A South Florida woman thought she found the man of her dreams. An engineer working for the federal government - single and charming.
Another woman who asked not to be identified thought she was planning a future with the retired general she met online.
"He's going to buy an apartment to live together," she said.
She told NBC 6 Responds after ending a troubled relationship, she tried a dating app. She spent months building an online relationship with the general. Part of that relationship included sending him money.
"I sent him about $10,000," she said.
After that her so-called general disappeared with her money.
NBC 6 Responds found photos of her "general" had been stolen off the internet and used regularly for cyber scams. When she heard that, she became fully convinced she'd been taken.
Now she's too embarrassed to tell her family.
"It's going to be sad for them and it's sad for me too," she said.
The other woman - who also asked not to be identified by name - says her online romance started with a Facebook friend request. But her tale has an ending she never expected.
She says her the man who told her he worked as an engineer for the Department of Defense started asking for money about a month into their relationship.
She became suspicious when he professed his love too fast.
"I told him, 'No, you love me in a few days?' That's not real," she said.
She says she then played along even sending him a fake receipt to make him believe she sent money. Then, she tracked down the real DOD worker in the photo.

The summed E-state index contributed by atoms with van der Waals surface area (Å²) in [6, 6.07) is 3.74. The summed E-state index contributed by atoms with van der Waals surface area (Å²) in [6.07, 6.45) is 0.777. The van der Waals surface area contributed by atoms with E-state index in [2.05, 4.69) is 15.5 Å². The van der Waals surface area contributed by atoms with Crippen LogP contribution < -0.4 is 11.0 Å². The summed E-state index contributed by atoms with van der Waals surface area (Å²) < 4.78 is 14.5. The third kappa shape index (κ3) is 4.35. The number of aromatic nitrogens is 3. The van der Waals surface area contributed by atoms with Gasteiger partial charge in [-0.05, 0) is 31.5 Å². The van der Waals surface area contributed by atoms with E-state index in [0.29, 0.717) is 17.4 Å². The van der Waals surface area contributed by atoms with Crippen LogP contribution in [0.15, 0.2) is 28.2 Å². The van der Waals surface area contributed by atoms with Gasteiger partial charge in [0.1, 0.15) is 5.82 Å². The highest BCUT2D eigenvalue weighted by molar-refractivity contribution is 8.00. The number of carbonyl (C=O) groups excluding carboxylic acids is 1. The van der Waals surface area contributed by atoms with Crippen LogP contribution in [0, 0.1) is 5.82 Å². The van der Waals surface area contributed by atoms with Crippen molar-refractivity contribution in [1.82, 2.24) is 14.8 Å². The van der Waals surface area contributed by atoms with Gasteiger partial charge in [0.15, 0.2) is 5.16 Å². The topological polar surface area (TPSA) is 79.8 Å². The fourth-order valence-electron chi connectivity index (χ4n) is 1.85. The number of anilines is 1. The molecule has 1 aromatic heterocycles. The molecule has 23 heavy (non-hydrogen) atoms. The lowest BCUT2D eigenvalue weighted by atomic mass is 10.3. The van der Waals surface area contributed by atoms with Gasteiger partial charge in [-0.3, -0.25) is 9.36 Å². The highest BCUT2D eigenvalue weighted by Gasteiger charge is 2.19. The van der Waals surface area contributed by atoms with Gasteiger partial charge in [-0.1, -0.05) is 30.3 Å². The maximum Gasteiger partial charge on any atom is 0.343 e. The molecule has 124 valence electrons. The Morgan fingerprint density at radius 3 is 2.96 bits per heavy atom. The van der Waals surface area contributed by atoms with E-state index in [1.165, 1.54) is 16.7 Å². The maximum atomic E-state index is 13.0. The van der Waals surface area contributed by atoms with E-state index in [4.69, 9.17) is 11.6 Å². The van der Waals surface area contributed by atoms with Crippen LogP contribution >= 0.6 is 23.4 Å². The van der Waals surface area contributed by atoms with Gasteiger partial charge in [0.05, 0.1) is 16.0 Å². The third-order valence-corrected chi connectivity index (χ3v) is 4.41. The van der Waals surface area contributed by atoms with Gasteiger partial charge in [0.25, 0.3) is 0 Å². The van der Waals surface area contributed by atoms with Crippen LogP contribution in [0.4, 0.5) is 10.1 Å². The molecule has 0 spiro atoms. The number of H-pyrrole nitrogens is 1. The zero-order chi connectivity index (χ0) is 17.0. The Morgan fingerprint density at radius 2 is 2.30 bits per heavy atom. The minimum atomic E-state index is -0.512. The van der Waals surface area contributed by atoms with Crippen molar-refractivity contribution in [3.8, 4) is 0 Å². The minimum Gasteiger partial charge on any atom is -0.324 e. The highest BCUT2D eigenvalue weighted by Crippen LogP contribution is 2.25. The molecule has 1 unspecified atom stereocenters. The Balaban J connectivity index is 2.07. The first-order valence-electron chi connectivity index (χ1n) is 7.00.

Finally, she confronted the impostor.
"You are not the guy in the photo," she says she told him. "Who are you? Who are you really? No more lies."
She believes appealing to his conscience led him to tell her some truth.
He sent her a picture of him and introduced himself as 23-year-old Fasakin living in Nigeria.
"He talked to me and explained all about the scam," she said.
NBC 6 Responds cameras recorded one of their conversations.
"I need money for Christmas," he told her. "Help me."
He then shared a sad story about his life that he had no parents and needed to care for his brother and sister.
It was a sad enough story that she sent him $50.
"I don't know the reason I sent the money but I think he needs it," she said.
"I used it to buy food stuff for me and my family so that we don't die of hunger," he told her.
She knows there's a chance he's lying about his situation but feels that her conscience is clear.
The branches of the military are aware that photos of servicemen are used to perpetrate scams.
"it's a multi-billion dollar business in their countries," Army spokesman Chris Grey said.
But he says there is little the military can do to stop these scams.
"We can't investigate these," he said. "We don't have the jurisdiction to go after these people.
Good advice to avoid scams like this: only wire cash if you know who you are sending it to. If someone tells you they are in the military, they should have an email ending in .mil.
If you're been a victim of a scam like this, you can report it to the FBI by clicking on this link.